Alumni from beer and cider industry share career tips

Presentation by successful young graduates draws big crowd to learn more about popular, expanding Vermont employment niche

March 2, 2022
By Faith Morgan '23

Alumni panelists from the beer and cider industry, from left to right: Amy Cronin, Tim Costello, Jeff Baker and Nick Kyratzis. (photos by Ingrid Peterson)

Nearly 100 students and business faculty gathered in the Roy Room late Monday afternoon to hear the perspectives of four Saint Michael’s alumni who work in the craft beer and cider industry.

Organizers of this event were Paul Olsen, chair of the Business Administration and Accounting Department and Ingrid Peterson, director of the Career Education Center. The event had a great turnout, with nearly every chair filled in the large room. Each alumnus offered students career development advice while sharing personal stories of finding work after college.

The 5 p.m. presentation also was an “UpLIFT” event. This program through the Student Life Office “enhances and diversifies the student experience through a myriad of opportunities including workshops, presentations, leadership opportunities and interactions with students, faculty, staff, alumni and the greater community. Participants develop self-awareness, understanding and cultural competency while learning to live honestly, respectfully and inclusively…”

Amy Cronin ‘06, festival and marketing manager at Vermont Brewers Association, advised students to cultivate a network and utilize connections often. When she was applying for her current position, she found a fellow Saint Michael’s alumnus from the association and reached out to him to let him know she was applying. By utilizing that connection, Cronin said, she was able to make sure her application would get a look.

Tim Costello ‘17, brand manager at Citizen Cider, told students about his time working behind the scenes at the cidery, fermenting and packaging cider before storing it. Costello told students to learn about the intermediary process of goods production. While it was not something he had wanted to do again, it did enhance his quality of work and taught him more about the product, which helped him in the marketing and sales aspect of his job, said Costello.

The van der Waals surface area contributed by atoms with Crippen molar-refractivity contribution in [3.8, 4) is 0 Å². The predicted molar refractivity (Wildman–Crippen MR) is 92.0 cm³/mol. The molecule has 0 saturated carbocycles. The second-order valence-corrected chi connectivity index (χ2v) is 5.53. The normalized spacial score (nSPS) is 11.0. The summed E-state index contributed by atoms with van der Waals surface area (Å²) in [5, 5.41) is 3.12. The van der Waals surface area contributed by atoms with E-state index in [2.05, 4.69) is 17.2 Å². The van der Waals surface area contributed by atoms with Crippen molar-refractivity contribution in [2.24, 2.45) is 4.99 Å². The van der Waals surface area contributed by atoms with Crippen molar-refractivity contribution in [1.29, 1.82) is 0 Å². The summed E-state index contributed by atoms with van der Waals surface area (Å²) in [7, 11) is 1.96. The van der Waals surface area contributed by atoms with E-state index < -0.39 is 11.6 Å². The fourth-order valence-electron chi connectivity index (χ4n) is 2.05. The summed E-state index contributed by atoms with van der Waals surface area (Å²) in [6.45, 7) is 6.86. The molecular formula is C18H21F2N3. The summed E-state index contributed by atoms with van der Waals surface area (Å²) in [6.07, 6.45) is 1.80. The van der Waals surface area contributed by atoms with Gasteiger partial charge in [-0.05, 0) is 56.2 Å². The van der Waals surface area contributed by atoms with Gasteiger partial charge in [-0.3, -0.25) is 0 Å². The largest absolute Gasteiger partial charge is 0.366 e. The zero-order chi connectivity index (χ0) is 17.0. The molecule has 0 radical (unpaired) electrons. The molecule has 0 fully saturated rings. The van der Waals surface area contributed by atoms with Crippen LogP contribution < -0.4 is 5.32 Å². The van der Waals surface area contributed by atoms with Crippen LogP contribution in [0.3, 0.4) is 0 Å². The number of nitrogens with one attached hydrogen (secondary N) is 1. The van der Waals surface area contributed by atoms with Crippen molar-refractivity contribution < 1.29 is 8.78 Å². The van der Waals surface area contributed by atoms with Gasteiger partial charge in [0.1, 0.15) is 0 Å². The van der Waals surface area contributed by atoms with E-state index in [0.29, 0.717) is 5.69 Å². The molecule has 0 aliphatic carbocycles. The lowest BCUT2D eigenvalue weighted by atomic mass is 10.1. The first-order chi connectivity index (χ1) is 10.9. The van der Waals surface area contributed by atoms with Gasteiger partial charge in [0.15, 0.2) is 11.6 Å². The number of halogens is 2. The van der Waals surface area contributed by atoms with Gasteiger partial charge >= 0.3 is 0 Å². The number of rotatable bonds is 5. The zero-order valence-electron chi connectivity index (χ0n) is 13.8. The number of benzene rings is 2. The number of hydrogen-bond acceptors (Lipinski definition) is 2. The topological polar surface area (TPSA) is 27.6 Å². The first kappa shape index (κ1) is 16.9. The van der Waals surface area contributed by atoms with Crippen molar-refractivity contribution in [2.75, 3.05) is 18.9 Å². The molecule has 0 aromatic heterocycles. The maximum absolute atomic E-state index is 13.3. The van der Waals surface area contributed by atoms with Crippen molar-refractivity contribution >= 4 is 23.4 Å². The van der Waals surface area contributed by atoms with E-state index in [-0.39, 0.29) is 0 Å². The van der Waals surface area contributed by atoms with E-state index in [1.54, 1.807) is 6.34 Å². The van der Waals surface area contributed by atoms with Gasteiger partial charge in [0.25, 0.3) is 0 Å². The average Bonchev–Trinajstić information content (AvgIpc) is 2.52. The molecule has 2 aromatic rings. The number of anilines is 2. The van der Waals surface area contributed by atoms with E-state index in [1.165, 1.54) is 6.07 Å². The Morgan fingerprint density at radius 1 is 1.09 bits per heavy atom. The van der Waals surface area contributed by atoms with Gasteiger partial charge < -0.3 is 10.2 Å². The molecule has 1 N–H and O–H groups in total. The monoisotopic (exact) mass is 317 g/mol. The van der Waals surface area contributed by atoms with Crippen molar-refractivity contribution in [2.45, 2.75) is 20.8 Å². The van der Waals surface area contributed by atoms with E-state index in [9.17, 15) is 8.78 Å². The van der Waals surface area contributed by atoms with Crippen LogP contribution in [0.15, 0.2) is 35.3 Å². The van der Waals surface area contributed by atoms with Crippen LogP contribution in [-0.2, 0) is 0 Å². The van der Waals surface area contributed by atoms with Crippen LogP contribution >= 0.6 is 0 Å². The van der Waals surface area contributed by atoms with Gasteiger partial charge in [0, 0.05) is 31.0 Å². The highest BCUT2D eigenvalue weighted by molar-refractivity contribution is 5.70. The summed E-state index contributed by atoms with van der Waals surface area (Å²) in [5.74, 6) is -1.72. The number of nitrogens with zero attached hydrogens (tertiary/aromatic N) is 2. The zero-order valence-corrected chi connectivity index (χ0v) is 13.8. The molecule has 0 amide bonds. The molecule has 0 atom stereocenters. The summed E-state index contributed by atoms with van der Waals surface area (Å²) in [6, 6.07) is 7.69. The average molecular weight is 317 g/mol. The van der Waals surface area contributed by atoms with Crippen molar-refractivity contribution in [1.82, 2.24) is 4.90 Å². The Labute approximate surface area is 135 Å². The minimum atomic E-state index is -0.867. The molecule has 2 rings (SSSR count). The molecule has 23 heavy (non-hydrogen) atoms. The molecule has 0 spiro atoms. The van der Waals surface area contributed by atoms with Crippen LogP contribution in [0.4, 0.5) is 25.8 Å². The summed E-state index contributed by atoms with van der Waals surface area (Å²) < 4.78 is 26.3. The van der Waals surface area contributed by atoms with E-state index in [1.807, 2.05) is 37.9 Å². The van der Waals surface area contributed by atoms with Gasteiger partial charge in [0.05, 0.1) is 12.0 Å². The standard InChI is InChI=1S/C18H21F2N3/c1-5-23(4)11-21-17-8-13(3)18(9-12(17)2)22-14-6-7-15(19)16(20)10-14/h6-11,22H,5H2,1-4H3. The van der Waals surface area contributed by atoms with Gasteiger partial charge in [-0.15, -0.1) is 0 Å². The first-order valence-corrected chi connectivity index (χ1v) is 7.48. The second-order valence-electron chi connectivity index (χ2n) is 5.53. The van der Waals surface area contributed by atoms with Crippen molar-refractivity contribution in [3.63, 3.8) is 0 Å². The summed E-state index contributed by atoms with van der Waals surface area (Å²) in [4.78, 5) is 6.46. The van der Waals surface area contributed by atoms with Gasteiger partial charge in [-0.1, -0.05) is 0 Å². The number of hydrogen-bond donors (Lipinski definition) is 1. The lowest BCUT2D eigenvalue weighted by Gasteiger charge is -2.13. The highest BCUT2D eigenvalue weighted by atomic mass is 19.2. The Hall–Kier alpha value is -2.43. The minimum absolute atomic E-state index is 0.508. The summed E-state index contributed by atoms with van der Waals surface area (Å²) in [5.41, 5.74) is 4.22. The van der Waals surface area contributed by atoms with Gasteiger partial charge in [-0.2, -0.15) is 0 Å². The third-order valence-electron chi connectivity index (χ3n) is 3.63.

Jeff Baker ‘06 worked at Farrell Distributing as an education and training manager as well as a strategic account specialist for six years. In 2019, he wrote a book, Burlington Brewing: A History of Craft Beer in the Queen City, with co-author Adam Krakowski (publisher The History Press, Charleston, S.C.).


Monday’s panel had strong student turnout in the Roy Room.

Baker told students that his first experience with the beverage industry was at a fine wine shop in Boston or “Wine Gallery” after college. Although Baker had studied philosophy and English at Saint Michael’s, he decided to take a position as a wine educator at the winery. However, Baker admitted that he had no experience in wine advising and only a passion for wine sales, so he bargained with his employer, asking them if they would pay for him to take a class on the sales and marketing of wine and they agreed. Baker advised students to always be learning and looking out for opportunities, even throughout a career. “Your education doesn’t stop the second your job starts,” said Baker.

Nick Kyratzis ‘14, sales associate at Vermont Information Processing (VIP), told students about his time at Saint Michael’s as a biology major with concentrations in environmental science and chemistry. Kyratzis said that he never thought he would end up in a job in sales. During his time at Saint Michael’s, he participated in a competition where students needed to create a new product and pitch it to members of the Business Department. Kyratzis and his partners pitched a product that would distill the water from maple syrup to make a vodka product. This experience was a pivotal moment for Kyratzis that made him realize his interest in the beverage sales industry. Kyratzis advised students to always be open to new opportunities and career paths, even if those opportunities seem at first to not to relate to a pre-conceived initial plan.

“There is something out there for every student — it just may not be what they expected,” he said.


Another view of Monday’s panel from the audience.

Follow us on social.